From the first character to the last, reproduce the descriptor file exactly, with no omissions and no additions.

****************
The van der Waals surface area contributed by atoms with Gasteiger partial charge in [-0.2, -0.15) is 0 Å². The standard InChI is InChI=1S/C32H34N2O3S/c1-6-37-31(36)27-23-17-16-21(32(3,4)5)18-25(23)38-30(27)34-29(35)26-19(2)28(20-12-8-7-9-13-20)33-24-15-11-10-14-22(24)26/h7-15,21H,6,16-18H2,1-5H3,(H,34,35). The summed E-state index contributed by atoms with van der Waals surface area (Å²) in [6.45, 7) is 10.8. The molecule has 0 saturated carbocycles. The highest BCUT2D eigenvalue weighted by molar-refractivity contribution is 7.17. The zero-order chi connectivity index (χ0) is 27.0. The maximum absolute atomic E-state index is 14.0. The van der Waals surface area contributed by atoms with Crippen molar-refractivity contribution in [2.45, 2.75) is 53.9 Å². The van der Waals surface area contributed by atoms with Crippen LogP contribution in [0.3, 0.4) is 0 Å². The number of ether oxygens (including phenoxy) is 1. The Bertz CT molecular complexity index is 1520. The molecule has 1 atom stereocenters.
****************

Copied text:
The van der Waals surface area contributed by atoms with Gasteiger partial charge in [-0.2, -0.15) is 0 Å². The standard InChI is InChI=1S/C32H34N2O3S/c1-6-37-31(36)27-23-17-16-21(32(3,4)5)18-25(23)38-30(27)34-29(35)26-19(2)28(20-12-8-7-9-13-20)33-24-15-11-10-14-22(24)26/h7-15,21H,6,16-18H2,1-5H3,(H,34,35). The summed E-state index contributed by atoms with van der Waals surface area (Å²) in [6.45, 7) is 10.8. The molecule has 0 saturated carbocycles. The highest BCUT2D eigenvalue weighted by molar-refractivity contribution is 7.17. The zero-order chi connectivity index (χ0) is 27.0. The maximum absolute atomic E-state index is 14.0. The van der Waals surface area contributed by atoms with Crippen molar-refractivity contribution in [2.45, 2.75) is 53.9 Å². The van der Waals surface area contributed by atoms with Crippen LogP contribution in [0.3, 0.4) is 0 Å². The number of ether oxygens (including phenoxy) is 1. The Bertz CT molecular complexity index is 1520. The molecule has 1 atom stereocenters.